At 14 stories, the Seal Hi-Rise is the tallest building in St. Anthony Park.
Built in 1976, Seal, located on Raymond Avenue a block north of University Avenue, is one of 16 hi-rise apartment buildings owned and managed by the St. Paul Public Housing Agency.
A visitor learns quickly that there is no such thing as a “typical” Seal resident. Take Linda Mainquist, who came to Seal eight years ago but only recently has finished decorating her apartment how she wants it.
“The rest of the building is pretty 1970s,” she said, “but I wanted to have a Swedish cottage look. It’s taken a few years but I finally have it.”
The building and apartments feature elevators, laundry, individually controlled thermostats, refrigerators, stoves, cable access TV, mailboxes and controlled entry with a security camera system. In addition, a building manager and resident caretaker live on the premises.
Mainquist, who grew up in Buffalo, Minnesota, has two master’s degrees, but was hit with a series of physical and emotional blows that make holding down a full-time job impossible.
“There’s a common misunderstanding that people should just be able to pull themselves up by their bootstraps,” she said. “Not everyone can do that, and I wish people would understand.”
Mainquist, who’s very happy at Seal, credits the resident council for much of its harmony.
“They’re interested in solving problems and they take care of things,” she said. “You ask them to do something and it’s done. When our old flag was getting shredded, they replaced it. Also, thanks to them we have really good vending machines, and now the community room and laundry room are open late at night.”
Beth Forest, a human services coordinator with the St. Paul Public Housing Agency, said one challenge facing public housing administrators is changing demographics.
“Recent immigrants from Somalia, Eritrea and Ethiopia now make up a sizable number of residents, and there are 15 different languages spoken,” she said. “Public housing provides an interpreter, but there are also individuals, such as one resident’s mother, who teaches English as a second language. This helps because many of the immigrants include older women.”
Besides immigrants, those dealing with mental illness or physical limitations, along with students, seniors and vets, all figure into the mix. The common denominator is low income.
The upper income limit for public housing residents is $41,700. Residents pay 30 percent of their income for rent. Those with no income, such as students, pay $50 a month.
Forest said the diversity of Seal residents makes it challenge to connect the different populations with each other. She also noted that many residents would like to feel a stronger connection to the surrounding neighborhood.
Along with changing demographics, social services cutbacks in recent years have also affected Seal.
“The challenge is helping folks financially,” said Forest. “It’s tighter now than it has been in years. Services such as mental health have been considerably scaled back, and they’ve cut dental from MNCare. When one of our residents couldn’t afford dental care, she ended up in the emergency room with a tooth problem. That wouldn’t have happened if she’d been able to go to a dentist initially.”
Forest praised community services, such as the Block Nurse Program and Meals on Wheels, that help residents live independently.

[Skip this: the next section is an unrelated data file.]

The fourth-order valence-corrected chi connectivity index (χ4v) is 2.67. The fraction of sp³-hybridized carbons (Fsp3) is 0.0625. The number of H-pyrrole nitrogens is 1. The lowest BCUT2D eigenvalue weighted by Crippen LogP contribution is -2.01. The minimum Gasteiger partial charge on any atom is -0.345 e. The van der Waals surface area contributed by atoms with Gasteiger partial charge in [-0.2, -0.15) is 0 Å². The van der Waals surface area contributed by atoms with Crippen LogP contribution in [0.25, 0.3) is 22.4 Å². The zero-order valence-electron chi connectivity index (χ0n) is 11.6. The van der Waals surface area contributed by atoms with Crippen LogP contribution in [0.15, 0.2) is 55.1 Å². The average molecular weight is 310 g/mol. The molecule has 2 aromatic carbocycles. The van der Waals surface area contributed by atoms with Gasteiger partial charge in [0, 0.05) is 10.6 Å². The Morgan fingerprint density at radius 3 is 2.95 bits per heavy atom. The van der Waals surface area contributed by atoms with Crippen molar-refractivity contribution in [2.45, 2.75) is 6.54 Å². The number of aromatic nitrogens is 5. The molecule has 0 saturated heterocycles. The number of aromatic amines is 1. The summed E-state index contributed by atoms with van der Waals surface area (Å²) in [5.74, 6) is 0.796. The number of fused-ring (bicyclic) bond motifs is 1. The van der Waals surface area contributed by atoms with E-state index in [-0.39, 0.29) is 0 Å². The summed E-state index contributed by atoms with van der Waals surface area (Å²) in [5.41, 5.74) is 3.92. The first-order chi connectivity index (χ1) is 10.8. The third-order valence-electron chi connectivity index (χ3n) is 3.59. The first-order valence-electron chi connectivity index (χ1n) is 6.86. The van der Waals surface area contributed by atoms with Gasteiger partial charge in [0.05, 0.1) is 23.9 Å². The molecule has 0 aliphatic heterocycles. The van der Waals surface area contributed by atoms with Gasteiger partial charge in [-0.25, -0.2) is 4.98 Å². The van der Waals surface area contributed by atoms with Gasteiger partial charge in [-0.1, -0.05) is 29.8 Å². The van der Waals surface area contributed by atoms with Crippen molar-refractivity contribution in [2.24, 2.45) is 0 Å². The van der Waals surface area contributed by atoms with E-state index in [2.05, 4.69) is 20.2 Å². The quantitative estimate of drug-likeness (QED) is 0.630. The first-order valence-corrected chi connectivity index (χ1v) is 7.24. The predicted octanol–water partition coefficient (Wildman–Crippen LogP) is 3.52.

Pat Bushnell, who has lived at Seal for 12 years, said, “Everyone here is like a big family. There are lots of students who are trying to make themselves better, and there is such a variety of people here that you wouldn’t believe it.”
As building orientator, Bushnell meets everyone at Seal. She welcomes new residents and answers their questions.
“There’s so much going on here,” she said. “A lot of people showed up for our Thanksgiving dinner in the community room. We had a holiday potluck in December when people brought desserts.”
In addition to her work at Seal, Bushnell is also attending classes.
“Fifty-five years old and I’m going to school,” she said. “The school (East Metro Opportunities Industrialization Center) is really great, and I’m going to learn to be an administrative assistant so I can get a part-time job.”
Falcon Heights resident Nina Semmelroth worked with Minneapolis Public Housing for 10 years before coming to St. Paul Public Housing six years ago.
“The great residents are the best thing about Seal,” she said. “It’s a calm, peaceful existence here — in a very diverse building. We call it a vertical small town, and, like any small town, people have different issues based on the makeup and the personality of the building.”
Semmelroth said at a corporate training session she once attended, the facilitator asked people what perks their jobs had.
“They talked about their benefits or their bonus,” she said. “My benefits are that I work with really amazing people who make me realize how fortunate I am. Each day I see people who struggle to get dressed and come downstairs, but they do, and they always greet me with a smile and say hello.”
Semmelroth noted that in a building with many college-aged students, one might expect a lot of wild parties, but that’s not the case at Seal.
“These are serious students,” she said, “and they’re sitting in the community room on Friday and Saturday nights doing their homework.”
Semmelroth said that public housing sometimes receives unwarranted negative publicity.
“Many people are unaware of what public housing is,” she said. “There are a lot of people in the low- to mid-income bracket who qualify. They should know that we have plenty of great apartments and that these are safe buildings. There’s a thorough screening process that takes weeks, but beyond that there’s not usually a long wait for hi-rises.”